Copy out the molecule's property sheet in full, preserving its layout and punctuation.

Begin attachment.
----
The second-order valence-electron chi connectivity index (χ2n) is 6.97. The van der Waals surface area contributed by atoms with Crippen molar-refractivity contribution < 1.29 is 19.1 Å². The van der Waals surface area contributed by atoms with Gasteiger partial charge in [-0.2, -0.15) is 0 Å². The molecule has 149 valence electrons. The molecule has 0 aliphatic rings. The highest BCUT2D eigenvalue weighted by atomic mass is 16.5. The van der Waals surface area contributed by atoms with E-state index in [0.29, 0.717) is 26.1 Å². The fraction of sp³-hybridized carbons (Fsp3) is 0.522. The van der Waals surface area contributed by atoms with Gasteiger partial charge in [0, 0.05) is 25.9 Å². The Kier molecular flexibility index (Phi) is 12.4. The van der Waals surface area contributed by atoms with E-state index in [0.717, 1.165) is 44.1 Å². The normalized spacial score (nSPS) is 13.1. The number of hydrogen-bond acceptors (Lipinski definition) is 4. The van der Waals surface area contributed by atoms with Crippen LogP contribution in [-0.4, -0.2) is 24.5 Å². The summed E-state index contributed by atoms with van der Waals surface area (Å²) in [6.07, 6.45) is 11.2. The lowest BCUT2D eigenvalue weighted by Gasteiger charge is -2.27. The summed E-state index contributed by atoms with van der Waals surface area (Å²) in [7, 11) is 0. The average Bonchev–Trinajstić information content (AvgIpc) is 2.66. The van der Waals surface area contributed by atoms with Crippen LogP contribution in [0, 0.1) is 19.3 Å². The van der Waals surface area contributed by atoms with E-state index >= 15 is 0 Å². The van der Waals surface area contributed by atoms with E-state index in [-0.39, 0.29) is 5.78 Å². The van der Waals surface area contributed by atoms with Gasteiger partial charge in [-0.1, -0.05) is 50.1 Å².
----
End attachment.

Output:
The second-order valence-electron chi connectivity index (χ2n) is 6.97. The van der Waals surface area contributed by atoms with Crippen molar-refractivity contribution < 1.29 is 19.1 Å². The van der Waals surface area contributed by atoms with Gasteiger partial charge in [-0.2, -0.15) is 0 Å². The molecule has 149 valence electrons. The molecule has 0 aliphatic rings. The highest BCUT2D eigenvalue weighted by atomic mass is 16.5. The van der Waals surface area contributed by atoms with E-state index in [0.29, 0.717) is 26.1 Å². The fraction of sp³-hybridized carbons (Fsp3) is 0.522. The van der Waals surface area contributed by atoms with Gasteiger partial charge in [0, 0.05) is 25.9 Å². The Kier molecular flexibility index (Phi) is 12.4. The van der Waals surface area contributed by atoms with E-state index in [0.717, 1.165) is 44.1 Å². The normalized spacial score (nSPS) is 13.1. The number of hydrogen-bond acceptors (Lipinski definition) is 4. The van der Waals surface area contributed by atoms with Crippen LogP contribution in [-0.4, -0.2) is 24.5 Å². The summed E-state index contributed by atoms with van der Waals surface area (Å²) in [6.07, 6.45) is 11.2. The lowest BCUT2D eigenvalue weighted by Gasteiger charge is -2.27. The summed E-state index contributed by atoms with van der Waals surface area (Å²) in [7, 11) is 0. The average Bonchev–Trinajstić information content (AvgIpc) is 2.66. The van der Waals surface area contributed by atoms with Crippen LogP contribution in [0, 0.1) is 19.3 Å². The van der Waals surface area contributed by atoms with E-state index >= 15 is 0 Å². The van der Waals surface area contributed by atoms with E-state index in [-0.39, 0.29) is 5.78 Å². The van der Waals surface area contributed by atoms with Gasteiger partial charge in [-0.1, -0.05) is 50.1 Å².